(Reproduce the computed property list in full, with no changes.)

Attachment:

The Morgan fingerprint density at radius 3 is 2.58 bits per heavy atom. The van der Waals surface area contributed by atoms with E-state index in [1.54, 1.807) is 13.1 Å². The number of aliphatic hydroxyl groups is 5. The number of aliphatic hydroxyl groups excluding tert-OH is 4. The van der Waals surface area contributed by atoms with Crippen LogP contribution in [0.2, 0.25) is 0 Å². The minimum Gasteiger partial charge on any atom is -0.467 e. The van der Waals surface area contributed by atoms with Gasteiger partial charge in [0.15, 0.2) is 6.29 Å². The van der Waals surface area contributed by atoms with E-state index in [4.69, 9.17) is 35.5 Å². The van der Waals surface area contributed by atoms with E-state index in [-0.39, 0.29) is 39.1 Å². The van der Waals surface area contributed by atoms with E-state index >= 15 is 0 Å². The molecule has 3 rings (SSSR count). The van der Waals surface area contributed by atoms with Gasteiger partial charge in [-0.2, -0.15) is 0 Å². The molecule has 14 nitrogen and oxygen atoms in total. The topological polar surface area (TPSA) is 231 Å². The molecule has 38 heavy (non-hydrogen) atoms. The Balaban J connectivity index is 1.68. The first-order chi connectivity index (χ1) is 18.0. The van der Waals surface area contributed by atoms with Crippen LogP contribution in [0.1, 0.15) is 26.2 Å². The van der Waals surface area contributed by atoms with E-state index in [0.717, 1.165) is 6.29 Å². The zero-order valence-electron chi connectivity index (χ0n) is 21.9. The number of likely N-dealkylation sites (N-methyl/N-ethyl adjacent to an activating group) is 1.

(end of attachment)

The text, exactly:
The Morgan fingerprint density at radius 3 is 2.58 bits per heavy atom. The van der Waals surface area contributed by atoms with E-state index in [1.54, 1.807) is 13.1 Å². The number of aliphatic hydroxyl groups is 5. The number of aliphatic hydroxyl groups excluding tert-OH is 4. The van der Waals surface area contributed by atoms with Crippen LogP contribution in [0.2, 0.25) is 0 Å². The minimum Gasteiger partial charge on any atom is -0.467 e. The van der Waals surface area contributed by atoms with Gasteiger partial charge in [0.15, 0.2) is 6.29 Å². The van der Waals surface area contributed by atoms with E-state index in [4.69, 9.17) is 35.5 Å². The van der Waals surface area contributed by atoms with E-state index in [-0.39, 0.29) is 39.1 Å². The van der Waals surface area contributed by atoms with E-state index >= 15 is 0 Å². The molecule has 3 rings (SSSR count). The van der Waals surface area contributed by atoms with Gasteiger partial charge in [-0.2, -0.15) is 0 Å². The molecule has 14 nitrogen and oxygen atoms in total. The topological polar surface area (TPSA) is 231 Å². The molecule has 38 heavy (non-hydrogen) atoms. The Balaban J connectivity index is 1.68. The first-order chi connectivity index (χ1) is 18.0. The van der Waals surface area contributed by atoms with Crippen LogP contribution in [0.1, 0.15) is 26.2 Å². The van der Waals surface area contributed by atoms with E-state index in [0.717, 1.165) is 6.29 Å². The zero-order valence-electron chi connectivity index (χ0n) is 21.9. The number of likely N-dealkylation sites (N-methyl/N-ethyl adjacent to an activating group) is 1.